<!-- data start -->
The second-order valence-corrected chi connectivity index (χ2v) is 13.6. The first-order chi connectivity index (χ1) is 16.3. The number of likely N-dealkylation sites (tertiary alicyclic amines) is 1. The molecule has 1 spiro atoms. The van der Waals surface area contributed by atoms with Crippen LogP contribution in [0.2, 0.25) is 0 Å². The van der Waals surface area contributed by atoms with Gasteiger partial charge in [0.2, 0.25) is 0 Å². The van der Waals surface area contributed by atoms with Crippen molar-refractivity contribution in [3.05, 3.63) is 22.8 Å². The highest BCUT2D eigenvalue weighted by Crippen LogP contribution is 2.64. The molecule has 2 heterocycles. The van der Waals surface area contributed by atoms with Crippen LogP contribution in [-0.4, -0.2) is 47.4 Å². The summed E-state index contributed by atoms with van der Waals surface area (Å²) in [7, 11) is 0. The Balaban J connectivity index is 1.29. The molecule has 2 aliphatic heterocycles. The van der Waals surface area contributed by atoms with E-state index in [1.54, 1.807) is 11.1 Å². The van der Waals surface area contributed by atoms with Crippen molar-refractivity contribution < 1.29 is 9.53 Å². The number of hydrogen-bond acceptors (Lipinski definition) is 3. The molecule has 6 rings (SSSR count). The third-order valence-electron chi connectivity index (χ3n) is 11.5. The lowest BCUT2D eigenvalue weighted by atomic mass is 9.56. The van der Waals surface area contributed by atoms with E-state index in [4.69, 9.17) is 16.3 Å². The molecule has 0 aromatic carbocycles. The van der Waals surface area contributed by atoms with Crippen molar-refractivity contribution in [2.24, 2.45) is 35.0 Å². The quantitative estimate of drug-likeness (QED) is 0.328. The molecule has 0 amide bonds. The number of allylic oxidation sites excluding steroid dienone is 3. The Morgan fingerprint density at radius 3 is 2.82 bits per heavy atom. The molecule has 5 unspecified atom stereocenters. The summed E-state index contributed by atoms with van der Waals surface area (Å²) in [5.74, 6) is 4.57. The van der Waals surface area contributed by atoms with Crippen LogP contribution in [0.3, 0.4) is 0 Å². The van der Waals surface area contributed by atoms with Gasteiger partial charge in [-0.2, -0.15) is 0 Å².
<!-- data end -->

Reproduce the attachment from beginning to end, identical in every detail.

The second-order valence-corrected chi connectivity index (χ2v) is 13.6. The first-order chi connectivity index (χ1) is 16.3. The number of likely N-dealkylation sites (tertiary alicyclic amines) is 1. The molecule has 1 spiro atoms. The van der Waals surface area contributed by atoms with Crippen LogP contribution in [0.2, 0.25) is 0 Å². The van der Waals surface area contributed by atoms with Gasteiger partial charge in [0.2, 0.25) is 0 Å². The van der Waals surface area contributed by atoms with Crippen molar-refractivity contribution in [3.05, 3.63) is 22.8 Å². The highest BCUT2D eigenvalue weighted by Crippen LogP contribution is 2.64. The molecule has 2 heterocycles. The van der Waals surface area contributed by atoms with Crippen LogP contribution in [-0.4, -0.2) is 47.4 Å². The summed E-state index contributed by atoms with van der Waals surface area (Å²) in [7, 11) is 0. The Balaban J connectivity index is 1.29. The molecule has 2 aliphatic heterocycles. The van der Waals surface area contributed by atoms with E-state index in [1.54, 1.807) is 11.1 Å². The van der Waals surface area contributed by atoms with Crippen molar-refractivity contribution < 1.29 is 9.53 Å². The number of hydrogen-bond acceptors (Lipinski definition) is 3. The molecule has 6 rings (SSSR count). The third-order valence-electron chi connectivity index (χ3n) is 11.5. The lowest BCUT2D eigenvalue weighted by atomic mass is 9.56. The van der Waals surface area contributed by atoms with E-state index in [4.69, 9.17) is 16.3 Å². The molecule has 0 aromatic carbocycles. The van der Waals surface area contributed by atoms with Crippen molar-refractivity contribution in [2.24, 2.45) is 35.0 Å². The quantitative estimate of drug-likeness (QED) is 0.328. The molecule has 0 amide bonds. The number of allylic oxidation sites excluding steroid dienone is 3. The Morgan fingerprint density at radius 3 is 2.82 bits per heavy atom. The molecule has 5 unspecified atom stereocenters. The summed E-state index contributed by atoms with van der Waals surface area (Å²) in [5.74, 6) is 4.57. The van der Waals surface area contributed by atoms with Crippen LogP contribution in [0.3, 0.4) is 0 Å². The van der Waals surface area contributed by atoms with Gasteiger partial charge in [-0.2, -0.15) is 0 Å².